England’s Jack Wilshere insecurity surfaces again after performance in Ukraine

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England’s obsession with Jack Wilshere’s born from his singularity. At least, his singularity in England. The Three Lions have produced their Steven Gerrards and Frank Lampards, but Jack Wilshere’s supposed to be something more akin to somebody you’d see at Barcelona, which is why Pep Guardiola’s 2011 assessment continues to be brought up.

The then Barcelona boss, complimentary of the Arsenal talent’s skill, also put England’s Wilshere awe in perspective:

“Wilshere is a top player. He is an excellent player, not just Arsenal, but also for the national team. [But] he is lucky because we have many players in the second team like him but he plays because there is no pressure at his club to win titles.”

That Guardiola was responding to a question from English media about the then 19-year-old’s quality also speaks to the obsession. English soccer identity isn’t going to live or die with his success, but their culture will sure feel better about itself if Wilshere lives provides a return on their emotional investment.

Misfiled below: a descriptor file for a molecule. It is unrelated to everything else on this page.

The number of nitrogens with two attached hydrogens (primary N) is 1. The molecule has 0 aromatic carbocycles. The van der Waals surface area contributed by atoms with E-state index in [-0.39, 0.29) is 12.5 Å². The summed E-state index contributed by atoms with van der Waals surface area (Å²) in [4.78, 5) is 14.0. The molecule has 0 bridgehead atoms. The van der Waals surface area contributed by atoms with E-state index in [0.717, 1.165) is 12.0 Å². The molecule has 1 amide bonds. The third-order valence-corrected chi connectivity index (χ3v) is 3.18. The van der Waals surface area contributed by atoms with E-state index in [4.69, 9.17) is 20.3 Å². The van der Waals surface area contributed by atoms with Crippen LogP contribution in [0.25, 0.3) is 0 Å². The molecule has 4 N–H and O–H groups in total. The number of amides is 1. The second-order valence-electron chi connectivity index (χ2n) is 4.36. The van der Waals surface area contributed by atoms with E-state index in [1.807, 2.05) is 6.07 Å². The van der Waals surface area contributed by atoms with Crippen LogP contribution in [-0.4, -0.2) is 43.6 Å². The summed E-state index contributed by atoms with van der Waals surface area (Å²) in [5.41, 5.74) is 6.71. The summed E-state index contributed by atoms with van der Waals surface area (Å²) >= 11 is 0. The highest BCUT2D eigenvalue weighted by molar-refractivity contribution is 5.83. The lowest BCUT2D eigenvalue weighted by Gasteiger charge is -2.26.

Knowing that helps explain why Wilshere’s health is always headline news, as it is today. One day after England’s “awful” performance in a 0-0 World Cup Qualifying draw at Ukraine (Gary Lineker’s words), Roy Hodgson was forced to make excuses for his young midfielder, explaining that fitness played a part in Wilshere’s performance.

Wilshere started but was brought off in the second half. Whereas he would normally be expected to be among England’s most prolific and accurate passers, the Arsenal midfielder completed only 16 of his 24 attempts. His three turnovers where the most on his team.

From The Telegraph, in an article headlined “England manager Roy Hodgson defends Jack Wilshere form against Ukraine, saying: ‘he’s still not 100 per cent'” the led the paper’s online sports section:

“Jack is still looking for full fitness,” said Hodgson. “That is why we took him off in the second-half.

“We certainly saw a much more effective Jack against Moldova, but he still did his work against Ukraine and, tactically, did all the things I asked of him.”

Against Moldova last Friday, a 4-0 win at home, it’s all good. Wilshere’s fine. The team looks good. Four days later, the team’s in Ukraine playing a much more difficult opponent, and Wilshere’s now completely fit. At least, that’s what gets discussed in public when we need to explain why Wilshere isn’t performing like the English Andres Iniesta.

source: Getty Images
Jack Wilshere missed the 2011-12 Premier League season with an ankle injury but returned to make 25 appearances in 2012-13. Despite one goal and nine assists in 65 career Premier League appearances, Wilshere remains the subject of much hope and attention in England.